Texas Rangers: 5 subtle moments that made a significant impact on the ALDS

The Texas Rangers had some incredible moments in the ALDS, but here's a look back at some of the more under the radar situations that made them possible in the first place.
The Texas Rangers celebrating the third AL Division Series win in team history
The Texas Rangers celebrating the third AL Division Series win in team history / Richard Rodriguez/GettyImages
5 of 5

Game 3, bottom of the 2nd, no outs, Lowe leads off with Texas leading 1 to 0

As we'd mentioned previously, Lowe was in a rough spot for the series. While most of the bats came alive in game two, his did not. He drew the crucial walk mentioned above, but then that was it for him all day as his averaged for the playoffs dropped to just .167. He was in desperate need of something huge. And while that didn't come at this moment, he did something equally heroic in his first plate appearance of the evening.

One inning earlier, Corey Seager put Texas up front with a solo home run off a fairly well-placed changeup. While the Rangers would get a couple more hits in the inning, they still failed to show the patience that had fared well for them previously in the postseason.

Texas starter Nathan Eovaldi would go out and breeze through the second on just nine pitches, putting Lowe at the plate to lead off the bottom of the inning. The ensuing battle was the kind of thing legends are made of.

Looking strictly at the box score play-by-play listing, one will merely see a lineout to left field. But this was so much more than that. Lowe proceeded to hit the "reset" button for the Texas lineup as he gave Baltimore starter Dean Kremer everything he could handle. The crazy thing is, Lowe would fall behind in the count 0-2 right out of the gate. He fouled off the third pitch, then took a high and tight four-seamer for ball one. The fifth pitch would come in towards his belt and he laid off to even the count. Lowe then fought off the sixth offering and the seventh would miss way up on the outer edge of the dish.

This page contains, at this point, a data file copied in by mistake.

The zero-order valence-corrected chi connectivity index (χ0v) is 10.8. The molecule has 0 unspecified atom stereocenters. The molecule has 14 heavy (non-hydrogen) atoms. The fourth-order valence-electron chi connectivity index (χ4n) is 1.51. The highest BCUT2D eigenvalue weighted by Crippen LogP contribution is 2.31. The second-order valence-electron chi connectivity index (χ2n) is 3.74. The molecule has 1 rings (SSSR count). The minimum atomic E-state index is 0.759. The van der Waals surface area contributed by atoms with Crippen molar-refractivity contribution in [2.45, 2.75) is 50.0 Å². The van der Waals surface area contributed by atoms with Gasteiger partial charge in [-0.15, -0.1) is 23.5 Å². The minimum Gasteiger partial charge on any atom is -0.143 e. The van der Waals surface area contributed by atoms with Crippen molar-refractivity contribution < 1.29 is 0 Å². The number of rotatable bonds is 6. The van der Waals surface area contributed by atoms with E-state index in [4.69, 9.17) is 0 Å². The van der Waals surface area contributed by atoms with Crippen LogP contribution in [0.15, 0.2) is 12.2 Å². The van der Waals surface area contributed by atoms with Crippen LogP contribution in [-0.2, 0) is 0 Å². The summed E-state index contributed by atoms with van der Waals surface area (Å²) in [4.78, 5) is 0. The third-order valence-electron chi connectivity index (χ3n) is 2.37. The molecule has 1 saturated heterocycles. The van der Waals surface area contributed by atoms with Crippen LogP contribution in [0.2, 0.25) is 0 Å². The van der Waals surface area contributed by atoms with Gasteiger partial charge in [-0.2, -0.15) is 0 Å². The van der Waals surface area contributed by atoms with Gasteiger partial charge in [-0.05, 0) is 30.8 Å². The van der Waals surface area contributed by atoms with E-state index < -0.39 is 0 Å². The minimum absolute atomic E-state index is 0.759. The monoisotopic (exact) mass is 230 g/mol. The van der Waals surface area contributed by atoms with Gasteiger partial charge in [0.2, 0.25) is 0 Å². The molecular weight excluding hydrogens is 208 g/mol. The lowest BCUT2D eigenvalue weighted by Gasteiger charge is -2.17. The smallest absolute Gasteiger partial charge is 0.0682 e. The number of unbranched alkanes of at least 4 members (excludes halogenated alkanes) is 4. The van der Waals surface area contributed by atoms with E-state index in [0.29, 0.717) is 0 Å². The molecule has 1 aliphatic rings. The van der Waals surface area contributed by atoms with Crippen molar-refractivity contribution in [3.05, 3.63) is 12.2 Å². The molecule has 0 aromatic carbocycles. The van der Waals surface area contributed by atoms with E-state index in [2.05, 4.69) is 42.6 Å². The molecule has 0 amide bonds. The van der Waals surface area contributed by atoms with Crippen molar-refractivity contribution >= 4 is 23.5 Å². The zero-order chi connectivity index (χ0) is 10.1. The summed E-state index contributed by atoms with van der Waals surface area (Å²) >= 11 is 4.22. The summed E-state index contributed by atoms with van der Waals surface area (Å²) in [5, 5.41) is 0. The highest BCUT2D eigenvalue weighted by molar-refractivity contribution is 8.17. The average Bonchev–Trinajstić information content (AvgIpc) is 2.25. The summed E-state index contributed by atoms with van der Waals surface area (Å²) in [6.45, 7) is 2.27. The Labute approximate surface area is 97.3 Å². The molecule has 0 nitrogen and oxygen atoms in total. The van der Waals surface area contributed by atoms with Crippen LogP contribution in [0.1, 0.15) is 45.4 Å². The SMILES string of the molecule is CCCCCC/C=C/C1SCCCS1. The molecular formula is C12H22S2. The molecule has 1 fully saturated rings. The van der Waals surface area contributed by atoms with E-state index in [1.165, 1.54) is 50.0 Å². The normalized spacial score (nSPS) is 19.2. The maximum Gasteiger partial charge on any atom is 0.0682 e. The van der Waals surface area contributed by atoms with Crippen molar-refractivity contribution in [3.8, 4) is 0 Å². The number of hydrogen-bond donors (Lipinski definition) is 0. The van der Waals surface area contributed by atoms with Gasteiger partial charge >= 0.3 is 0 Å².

By this point, Kremer had already tossed seven pitches to the leadoff hitter of the inning and had become noticeably sweaty. Offering number eight, notably the eighth fastball of some kind within the at bat, arrived low and away, which Lowe proceeded to bat off foul. Number nine shot over the heart of the plate and suffered the same fate as every other pitch that Lowe took a cut at. The tenth pitch, a sinker missed up and away, but still over the heart of the plate and Lowe got a piece of it to stay alive. Pitches 11 and 12 both came in low and over the inside part of the plate to be fouled away, too. Lowe batted away the 13th, which could have easily been ruled ball four, but was also fouled off. The 14th pitch would arrive belt high, and Lowe swatted it away with malice. Finally, an already exhausted Kremer dealt the 15th pitch, a sinker on the outer edge. Lowe struck it hard, shooting it to the opposite field in left, but Hays took it in for out number one.

By this point, Kremer tossed more pitches than most hurlers want to issue in a typical inning, and he had just one out to show for it. As if his proverbial will had been broken, the Rangers lineup then proceeded to work the count and make solid contact with a two-run double from Garver and then a back-breaking three-run blast from García. Just like that, the score shot to 6-0 and Kremer left the mound with just 1 2/3 innings pitched to his name.

He would fade into the evening in much the same way the Orioles chances of winning the series did. Lowe would later go on to connect on an emotional home run that everyone watching enjoyed seeing him celebrate. And while that was certainly a big moment for him, that huge Texas second might not have happened without his heroic line out to lead off the inning. But the rest as they say, is history.

More News from Nolan Writin'